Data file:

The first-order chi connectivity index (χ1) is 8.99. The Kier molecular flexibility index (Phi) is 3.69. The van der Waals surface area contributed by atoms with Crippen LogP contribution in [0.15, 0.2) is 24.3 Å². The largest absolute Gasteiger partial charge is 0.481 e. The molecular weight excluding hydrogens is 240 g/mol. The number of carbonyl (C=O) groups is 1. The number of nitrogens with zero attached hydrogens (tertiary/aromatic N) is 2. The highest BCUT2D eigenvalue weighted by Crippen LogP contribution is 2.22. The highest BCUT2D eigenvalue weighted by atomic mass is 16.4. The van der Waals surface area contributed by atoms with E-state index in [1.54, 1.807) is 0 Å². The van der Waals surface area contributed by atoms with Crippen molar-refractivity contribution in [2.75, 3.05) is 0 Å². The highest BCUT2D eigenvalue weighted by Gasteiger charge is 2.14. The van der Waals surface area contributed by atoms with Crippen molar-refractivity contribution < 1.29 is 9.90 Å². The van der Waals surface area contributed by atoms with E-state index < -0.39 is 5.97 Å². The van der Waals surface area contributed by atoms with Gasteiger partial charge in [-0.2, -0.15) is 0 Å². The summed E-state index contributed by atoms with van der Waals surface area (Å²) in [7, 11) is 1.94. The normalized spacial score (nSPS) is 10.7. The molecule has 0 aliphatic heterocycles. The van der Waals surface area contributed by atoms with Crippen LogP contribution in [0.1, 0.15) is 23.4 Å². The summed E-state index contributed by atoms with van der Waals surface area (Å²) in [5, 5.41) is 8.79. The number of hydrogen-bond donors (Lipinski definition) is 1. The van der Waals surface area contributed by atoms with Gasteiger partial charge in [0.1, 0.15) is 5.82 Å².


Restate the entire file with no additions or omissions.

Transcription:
The first-order chi connectivity index (χ1) is 8.99. The Kier molecular flexibility index (Phi) is 3.69. The van der Waals surface area contributed by atoms with Crippen LogP contribution in [0.15, 0.2) is 24.3 Å². The largest absolute Gasteiger partial charge is 0.481 e. The molecular weight excluding hydrogens is 240 g/mol. The number of carbonyl (C=O) groups is 1. The number of nitrogens with zero attached hydrogens (tertiary/aromatic N) is 2. The highest BCUT2D eigenvalue weighted by Crippen LogP contribution is 2.22. The highest BCUT2D eigenvalue weighted by atomic mass is 16.4. The van der Waals surface area contributed by atoms with E-state index in [1.54, 1.807) is 0 Å². The van der Waals surface area contributed by atoms with Crippen molar-refractivity contribution in [2.75, 3.05) is 0 Å². The highest BCUT2D eigenvalue weighted by Gasteiger charge is 2.14. The van der Waals surface area contributed by atoms with Crippen molar-refractivity contribution < 1.29 is 9.90 Å². The van der Waals surface area contributed by atoms with E-state index < -0.39 is 5.97 Å². The van der Waals surface area contributed by atoms with Gasteiger partial charge in [-0.2, -0.15) is 0 Å². The summed E-state index contributed by atoms with van der Waals surface area (Å²) in [7, 11) is 1.94. The normalized spacial score (nSPS) is 10.7. The molecule has 0 aliphatic heterocycles. The van der Waals surface area contributed by atoms with Crippen LogP contribution in [0.1, 0.15) is 23.4 Å². The summed E-state index contributed by atoms with van der Waals surface area (Å²) in [5, 5.41) is 8.79. The number of hydrogen-bond donors (Lipinski definition) is 1. The van der Waals surface area contributed by atoms with Gasteiger partial charge in [0.1, 0.15) is 5.82 Å².